NEILL BLOMKAMP: Ridley’s a little different, though. But there’s a real essence to their films. It’s not just slick. Like, that’s what makes Ridley so cool. It’s like – it’s slick and polished, mixed with a real story, or a real message.
QUESTION: But this is a gritty – there’s a rawness to this movie that you would not necessarily expect from somebody from a commercial background. Is that because we’re used to a lot of fast cutting, and is that visual style that is incorporated in this movie something that you incorporate in your commercial work?
NEILL BLOMKAMP: Yeah. I think it’s pretty accurate to say that a lot of the commercials that I did had a similar style to what District 9 is. It’s just what I seem to be evolving into, really. But – I also – I mean, I didn’t do thousands of commercials, you know? I only really started getting into commercials by the time I started doing Halo. So, I definitely – I have no kind of career that can be – you know, I can’t draw any comparisons to really famous commercial directors, because I just didn’t get there.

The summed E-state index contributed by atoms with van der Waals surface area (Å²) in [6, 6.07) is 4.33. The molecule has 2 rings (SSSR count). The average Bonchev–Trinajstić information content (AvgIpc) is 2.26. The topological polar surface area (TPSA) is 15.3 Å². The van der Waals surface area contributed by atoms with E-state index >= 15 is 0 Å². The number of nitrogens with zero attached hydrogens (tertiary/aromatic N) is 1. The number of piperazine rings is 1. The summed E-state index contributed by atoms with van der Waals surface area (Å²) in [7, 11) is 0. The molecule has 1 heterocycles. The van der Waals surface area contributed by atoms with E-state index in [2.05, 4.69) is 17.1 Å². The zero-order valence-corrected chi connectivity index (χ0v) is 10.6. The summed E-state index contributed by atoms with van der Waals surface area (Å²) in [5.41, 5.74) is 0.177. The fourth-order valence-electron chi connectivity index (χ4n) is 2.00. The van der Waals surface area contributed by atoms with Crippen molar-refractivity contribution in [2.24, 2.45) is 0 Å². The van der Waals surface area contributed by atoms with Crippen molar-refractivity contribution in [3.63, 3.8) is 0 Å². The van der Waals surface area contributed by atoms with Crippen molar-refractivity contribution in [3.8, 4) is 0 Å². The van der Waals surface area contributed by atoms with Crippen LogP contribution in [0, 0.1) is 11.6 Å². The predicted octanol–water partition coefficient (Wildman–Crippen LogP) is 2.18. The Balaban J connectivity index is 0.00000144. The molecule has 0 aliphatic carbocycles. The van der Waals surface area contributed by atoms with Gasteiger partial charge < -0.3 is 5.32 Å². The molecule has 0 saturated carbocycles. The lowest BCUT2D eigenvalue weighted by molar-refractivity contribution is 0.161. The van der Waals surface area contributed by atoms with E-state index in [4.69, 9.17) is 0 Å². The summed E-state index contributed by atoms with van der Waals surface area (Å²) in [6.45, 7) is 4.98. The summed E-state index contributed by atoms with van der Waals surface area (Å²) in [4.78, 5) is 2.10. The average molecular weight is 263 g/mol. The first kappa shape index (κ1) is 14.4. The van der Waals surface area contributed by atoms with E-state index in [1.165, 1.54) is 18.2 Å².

Paul Fischer is originally from Australia. Now he is an interviewer and film critic living in Hollywood.